Investors also narrowed their focus to locations like London, reckoning the capital will always be a focus for visitors. So, whilst UK hotel investment volumes fell by 70% in 2020, in London they fell relatively less steeply (down 49%). This was largely thanks to the £750m sale of The Ritz, but the point remains valid: investors think London is a safe(ish) bet.
However, the pandemic has created a difficult-to-read market dynamic. Ian Elliott, Principal in Avison Young’s Hotel Valuation and Investment team, explains: ‘Thanks to government intervention, and forbearance from bank lenders, we haven’t seen anything like the distress sales we saw after the 2008/9 great financial crisis. Of course, some hotels will fail, and some must be sold, but we haven’t seen the 30-40% discount in pricing that some buyers were hoping for.’
The result is a curious kind of tension. Buyers want to wait a little, hoping that, before long, sellers will drop their price. Sellers reckon it is worth hanging on a bit longer, hoping the market picks up and rescues their hotel business. The consequence is that the volume of sales is extremely low, so judging the real level of pricing is hard. And that, too, deters deal making: who wants to sign up today to discover they paid over the odds tomorrow? There is, however, one clear consequence of this confusion – and this is reason to be cheerful number three.
There are two drivers behind a potential boom in large-scale refurbishment. First, because customers and guests have the whip hand in a recovering sector and can afford to be choosy about where they stay.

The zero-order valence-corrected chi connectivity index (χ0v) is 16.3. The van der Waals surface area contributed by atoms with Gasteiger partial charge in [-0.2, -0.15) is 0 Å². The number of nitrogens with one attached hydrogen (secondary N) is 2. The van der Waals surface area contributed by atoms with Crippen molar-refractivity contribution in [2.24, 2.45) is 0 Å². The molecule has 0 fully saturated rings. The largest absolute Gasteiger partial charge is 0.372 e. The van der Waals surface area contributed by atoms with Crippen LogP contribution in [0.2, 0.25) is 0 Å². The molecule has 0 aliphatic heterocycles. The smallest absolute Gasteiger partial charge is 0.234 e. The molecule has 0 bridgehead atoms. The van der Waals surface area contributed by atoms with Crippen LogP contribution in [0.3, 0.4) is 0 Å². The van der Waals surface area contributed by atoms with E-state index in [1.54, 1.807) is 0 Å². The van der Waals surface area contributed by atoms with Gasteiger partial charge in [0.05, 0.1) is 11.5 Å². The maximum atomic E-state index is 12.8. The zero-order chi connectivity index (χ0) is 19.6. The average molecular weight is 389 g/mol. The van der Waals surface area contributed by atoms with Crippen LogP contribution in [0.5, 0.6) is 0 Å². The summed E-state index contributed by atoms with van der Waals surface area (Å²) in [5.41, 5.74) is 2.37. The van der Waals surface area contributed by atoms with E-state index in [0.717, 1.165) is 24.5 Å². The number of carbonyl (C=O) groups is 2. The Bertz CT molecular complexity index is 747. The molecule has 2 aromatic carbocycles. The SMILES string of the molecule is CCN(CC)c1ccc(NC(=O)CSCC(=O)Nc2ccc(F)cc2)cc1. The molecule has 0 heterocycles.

‘Post-pandemic, people may travel less but they will stay in hotels more, if that makes sense,’ says Richard Candey, Head of Investor & Developer Services at Cushman & Wakefield.
Richard envisages fewer but more intensive visits, with users expecting more from their hotels. ‘This will mean more fun, attractive spaces, more lifestyle brands and less emphasis on homogenous boring brands, even for business visitors,’ he says.
The result will be a wave of upgrades, rethinks and refurbishments. Meanwhile, investors will be making complex calculations of their own, and this provides the second source of energy behind refurbishment.
Whilst hotel prices haven’t fallen as fast as some vendors would like, they certainly have fallen (10%-20% seems to be the agreed minimum). In some overcrowded locations and some styles of accommodation, the fall is sharper still. Potential buyers look at these sites and attempt to calculate the residual value – in other words, what that site would be worth if it were not a hotel.
‘The question for some investors is, can I buy and refurbish an existing hotel more cheaply than I could build a new one?’ asks Avison Young’s Ian Elliott. ‘And if your purchase cost in some locations is just 60-70% of the development cost, then why not buy and refurbish?’
This calculation will be particularly appealing in country house or suburban hotels, where the grounds, outbuildings and newly treasured rural location might mean the alternative (residual) value is a lot higher than that of the original hotel. ‘A tired hotel on the outskirts of a town may have a lot of residual value, more than people saw before the pandemic,’ Ian suggests.